Talk:Keith Ellison

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Ellison did not attempt to go to Israel in 2008-2009[edit]

The article claims that Ellison attempted to enter Israel during the 2008-2009 Gaza conflict, but was denied entry. In the video that was cited for this, Ellison explains that he was not allowed into GAZA during his 2007 trip to Israel. He was, however, allowed entry into the rest of Israel. I will edit the page accordingly. -MJR

Allegations, part VII[edit]

Anyone have thoughts re this? VQuakr (talk) 04:16, 16 October 2018 (UTC)

I think it's time we revisit this issue an actually start observing policy. The text can be left as is, but this deserves its own subsection. Wikieditor19920 (talk) 23:47, 12 February 2019 (UTC)
The section covering the abuse charges needs to be expanded. Bare-bones details (basically key omissions) are not acceptable with the range, quantity, and depth of coverage available on this from heavily reliable sources. Wikieditor19920 (talk) 17:34, 23 April 2019 (UTC)
We had an RfC on this, which pretty clearly didn't show consensus to expand the section. What has changed since then? VQuakr (talk) 17:44, 23 April 2019 (UTC)
The RfC was never closed, and the matter received sustained attention from reliable sources over the course of that RfC and after. Wikieditor19920 (talk) 17:58, 23 April 2019 (UTC)
Formal RfC closure isn't mandatory. Examples of sustained coverage? VQuakr (talk) 18:19, 23 April 2019 (UTC)
It's not, but an RfC which was never closed shouldn't be presented as a reason not to take action on something. WP:YOUCANSEARCH and there are at least five pieces on the allegations from the NYT alone.[1][2][3][4][5]Wikieditor19920 (talk) 18:35, 23 April 2019 (UTC)
Of course the RfC is a reason to not unilaterally begin adding the contested content. The lack of (completely optional) formal closure doesn't mean the discussion never happened. Per WP:CONLEVEL, you need to establish a similar level of consensus to include. WP:YOUCANSEARCH is an essay (and you have breached WP:AGF by citing it since it is about filibuster/WP:SEALION type requests). WP:BURDEN is the relevant policy - as an editor bringing up a proposal to add content, you are expected produce the proposal (and establish consensus). All sources you provided are from late 2018; they are not evidence supporting your claim of "sustained attention". VQuakr (talk) 19:54, 23 April 2019 (UTC)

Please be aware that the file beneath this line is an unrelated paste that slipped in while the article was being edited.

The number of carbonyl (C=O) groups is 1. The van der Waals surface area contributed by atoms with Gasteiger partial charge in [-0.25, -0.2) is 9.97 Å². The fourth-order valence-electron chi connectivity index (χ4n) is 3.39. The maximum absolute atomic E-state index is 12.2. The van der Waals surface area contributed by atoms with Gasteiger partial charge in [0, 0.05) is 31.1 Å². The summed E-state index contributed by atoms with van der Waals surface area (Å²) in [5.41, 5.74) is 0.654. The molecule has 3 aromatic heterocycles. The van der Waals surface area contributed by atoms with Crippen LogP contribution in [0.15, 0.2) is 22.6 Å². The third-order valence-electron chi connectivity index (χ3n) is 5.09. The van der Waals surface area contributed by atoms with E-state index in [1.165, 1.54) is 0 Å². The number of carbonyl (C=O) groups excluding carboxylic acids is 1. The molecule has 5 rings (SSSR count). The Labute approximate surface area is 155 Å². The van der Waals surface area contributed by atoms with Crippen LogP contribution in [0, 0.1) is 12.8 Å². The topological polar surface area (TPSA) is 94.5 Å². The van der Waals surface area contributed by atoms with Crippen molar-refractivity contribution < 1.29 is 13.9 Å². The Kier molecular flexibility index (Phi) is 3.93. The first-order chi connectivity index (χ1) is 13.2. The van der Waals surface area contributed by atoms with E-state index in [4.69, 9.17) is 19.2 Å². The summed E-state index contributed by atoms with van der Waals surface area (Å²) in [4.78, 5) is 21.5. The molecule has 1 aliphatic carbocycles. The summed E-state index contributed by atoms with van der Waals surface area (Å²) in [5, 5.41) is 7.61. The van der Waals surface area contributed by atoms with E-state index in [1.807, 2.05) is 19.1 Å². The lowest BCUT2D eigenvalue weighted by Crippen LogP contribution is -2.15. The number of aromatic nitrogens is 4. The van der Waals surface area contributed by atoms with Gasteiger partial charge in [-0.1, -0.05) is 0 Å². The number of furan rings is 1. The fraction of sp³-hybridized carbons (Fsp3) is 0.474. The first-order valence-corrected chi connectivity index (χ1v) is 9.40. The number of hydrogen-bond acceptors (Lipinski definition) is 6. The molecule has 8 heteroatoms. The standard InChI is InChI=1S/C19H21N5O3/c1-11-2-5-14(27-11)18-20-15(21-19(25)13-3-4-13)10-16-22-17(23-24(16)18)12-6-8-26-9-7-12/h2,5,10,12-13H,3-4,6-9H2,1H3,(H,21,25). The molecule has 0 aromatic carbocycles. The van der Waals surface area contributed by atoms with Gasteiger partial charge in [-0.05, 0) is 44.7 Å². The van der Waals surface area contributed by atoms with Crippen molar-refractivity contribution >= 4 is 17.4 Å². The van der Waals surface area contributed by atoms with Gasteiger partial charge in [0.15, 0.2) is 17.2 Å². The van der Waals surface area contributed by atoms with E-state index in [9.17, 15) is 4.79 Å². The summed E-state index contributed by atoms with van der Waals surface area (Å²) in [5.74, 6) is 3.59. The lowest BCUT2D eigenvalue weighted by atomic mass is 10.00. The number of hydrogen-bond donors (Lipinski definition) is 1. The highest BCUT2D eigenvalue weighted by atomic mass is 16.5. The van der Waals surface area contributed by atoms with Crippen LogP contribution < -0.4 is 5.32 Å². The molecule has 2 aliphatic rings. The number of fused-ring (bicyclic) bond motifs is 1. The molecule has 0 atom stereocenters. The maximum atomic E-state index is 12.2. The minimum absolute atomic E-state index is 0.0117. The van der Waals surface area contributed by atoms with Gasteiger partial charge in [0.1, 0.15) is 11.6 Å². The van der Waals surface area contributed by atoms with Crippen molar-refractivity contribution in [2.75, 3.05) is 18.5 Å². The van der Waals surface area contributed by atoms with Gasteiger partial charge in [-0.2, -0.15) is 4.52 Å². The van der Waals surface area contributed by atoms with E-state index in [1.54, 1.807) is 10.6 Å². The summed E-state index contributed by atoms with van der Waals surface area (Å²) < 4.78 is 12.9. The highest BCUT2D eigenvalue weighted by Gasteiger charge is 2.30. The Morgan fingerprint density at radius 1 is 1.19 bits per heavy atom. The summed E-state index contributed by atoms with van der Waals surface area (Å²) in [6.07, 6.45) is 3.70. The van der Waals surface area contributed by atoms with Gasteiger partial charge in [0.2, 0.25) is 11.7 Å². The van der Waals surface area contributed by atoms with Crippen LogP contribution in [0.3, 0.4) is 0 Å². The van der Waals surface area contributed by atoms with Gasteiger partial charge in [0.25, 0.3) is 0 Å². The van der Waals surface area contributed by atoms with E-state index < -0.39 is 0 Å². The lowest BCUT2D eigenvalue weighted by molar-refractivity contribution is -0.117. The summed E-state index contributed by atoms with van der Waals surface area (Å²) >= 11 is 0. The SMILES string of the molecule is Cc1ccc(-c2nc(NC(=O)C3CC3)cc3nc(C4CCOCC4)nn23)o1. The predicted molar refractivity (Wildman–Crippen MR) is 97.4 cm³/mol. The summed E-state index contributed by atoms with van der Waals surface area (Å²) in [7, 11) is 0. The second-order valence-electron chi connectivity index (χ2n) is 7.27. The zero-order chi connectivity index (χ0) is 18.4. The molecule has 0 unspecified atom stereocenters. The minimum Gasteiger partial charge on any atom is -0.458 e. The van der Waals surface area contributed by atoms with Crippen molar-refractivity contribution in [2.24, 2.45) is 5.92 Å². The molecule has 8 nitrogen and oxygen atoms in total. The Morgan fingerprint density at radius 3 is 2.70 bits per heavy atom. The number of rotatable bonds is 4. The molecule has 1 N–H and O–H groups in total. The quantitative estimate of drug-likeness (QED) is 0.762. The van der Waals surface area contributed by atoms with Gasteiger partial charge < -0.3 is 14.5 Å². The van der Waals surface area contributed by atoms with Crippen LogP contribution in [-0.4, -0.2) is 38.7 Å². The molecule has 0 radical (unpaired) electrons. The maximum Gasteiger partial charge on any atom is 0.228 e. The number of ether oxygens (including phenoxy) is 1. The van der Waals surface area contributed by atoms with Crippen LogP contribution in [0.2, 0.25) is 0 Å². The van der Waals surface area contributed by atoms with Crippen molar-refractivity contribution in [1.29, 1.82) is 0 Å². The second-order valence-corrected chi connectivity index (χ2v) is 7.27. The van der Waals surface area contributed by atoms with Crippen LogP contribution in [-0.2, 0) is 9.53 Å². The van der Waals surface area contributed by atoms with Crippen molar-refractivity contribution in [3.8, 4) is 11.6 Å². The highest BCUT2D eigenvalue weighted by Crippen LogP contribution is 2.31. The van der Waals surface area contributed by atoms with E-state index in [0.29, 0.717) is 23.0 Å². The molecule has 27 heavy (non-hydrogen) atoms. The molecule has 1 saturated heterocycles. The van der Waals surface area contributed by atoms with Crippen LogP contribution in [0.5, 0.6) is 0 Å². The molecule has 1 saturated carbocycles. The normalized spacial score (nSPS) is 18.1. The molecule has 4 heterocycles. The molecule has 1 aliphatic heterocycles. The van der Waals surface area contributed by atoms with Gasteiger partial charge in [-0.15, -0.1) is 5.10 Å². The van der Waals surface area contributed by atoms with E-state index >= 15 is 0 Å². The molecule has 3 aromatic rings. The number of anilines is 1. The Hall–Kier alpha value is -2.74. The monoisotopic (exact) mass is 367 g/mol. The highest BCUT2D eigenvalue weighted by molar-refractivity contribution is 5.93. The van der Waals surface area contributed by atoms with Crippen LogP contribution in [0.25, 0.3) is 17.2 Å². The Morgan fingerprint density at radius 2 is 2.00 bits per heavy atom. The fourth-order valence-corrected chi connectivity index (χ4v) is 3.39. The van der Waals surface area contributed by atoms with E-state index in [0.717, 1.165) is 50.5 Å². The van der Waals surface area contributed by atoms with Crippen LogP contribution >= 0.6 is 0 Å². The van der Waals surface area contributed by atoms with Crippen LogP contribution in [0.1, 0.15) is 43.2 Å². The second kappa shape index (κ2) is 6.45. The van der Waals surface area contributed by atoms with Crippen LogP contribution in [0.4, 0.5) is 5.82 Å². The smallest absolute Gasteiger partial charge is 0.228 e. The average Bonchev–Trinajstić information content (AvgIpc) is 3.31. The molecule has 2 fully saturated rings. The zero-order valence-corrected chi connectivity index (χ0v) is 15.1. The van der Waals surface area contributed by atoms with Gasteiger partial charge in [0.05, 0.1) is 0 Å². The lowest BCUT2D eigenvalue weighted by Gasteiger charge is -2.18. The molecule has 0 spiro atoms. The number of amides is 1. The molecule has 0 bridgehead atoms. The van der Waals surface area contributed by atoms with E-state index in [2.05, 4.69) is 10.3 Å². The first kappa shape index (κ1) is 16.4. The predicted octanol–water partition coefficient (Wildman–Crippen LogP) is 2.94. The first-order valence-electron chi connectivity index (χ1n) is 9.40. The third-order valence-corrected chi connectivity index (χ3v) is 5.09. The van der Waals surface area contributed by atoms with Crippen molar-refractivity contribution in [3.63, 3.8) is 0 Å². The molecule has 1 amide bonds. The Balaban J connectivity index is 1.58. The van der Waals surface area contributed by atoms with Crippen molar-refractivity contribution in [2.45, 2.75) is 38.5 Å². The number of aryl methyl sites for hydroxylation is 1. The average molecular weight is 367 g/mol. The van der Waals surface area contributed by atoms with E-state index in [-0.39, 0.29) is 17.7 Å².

Wholeheartedly agree with VQuakr. The amount of detail added for what an investigation found to be unsubstantiated is absurd. nableezy - 20:17, 23 April 2019 (UTC)
I'm not interested in wikilitigating with you over whether or not my editor was "unilateral." It wasn't against any established consensus, consensus is subject to change, and even though the editing process is collaborate, any individual edit can be characterized as "unilateral," which is a loaded and essentially meaningless term in this context. A number of strong arguments were made in favor of conclusion, based on the prevalence of reliable sources. The arguments against were not grounded in policy in many instances ("there were no criminal charges" "the media is being political in reporting on this") and where they were, they were extremely weak ("including this is a BLP violation" (it isn't—see WP:VERIFIABILITY and [[WP:BLP]) and "WP:BLPGOSSIP means we can't include it" ("gossip" refers to the quality of the source, not the nature of the accusation, and the sources were top-notch). And "sustained" means over a significant period of time, not ongoing, and these allegations were covered for the duration of the race. Wikieditor19920 (talk) 20:21, 23 April 2019 (UTC)
I doubt this is a surprise to you, but I don't accept you as a neutral arbiter of which arguments were strong or weak. Since the RfC, investigations into the accusations have found the accusations were unsubstantiated, so the argument to expand the section has gotten inherently weaker, not stronger. Particularly in the absence of evidence of continuing coverage. VQuakr (talk) 20:29, 23 April 2019 (UTC)
Funny, didn't you just ask me to WP:AGF? I'm willing to logically explain how I draw my conclusions; if you came to a different one, I encourage you to do the same. A "not guilty" or "unsubstantiated" verdict or finding, whether it be by a law enforcement agency, jury, or independent investigator (as was the case here) does not diminish the significance of a matter if its been substantially addressed by reliable sources. Wikieditor19920 (talk) 20:49, 23 April 2019 (UTC)
That seems to be a new one. I agree that with the findings that the argument for inclusion at all has gotten weaker, and the idea that it should be expanded further instead of potentially reduced to be rather out there. nableezy - 21:08, 23 April 2019 (UTC)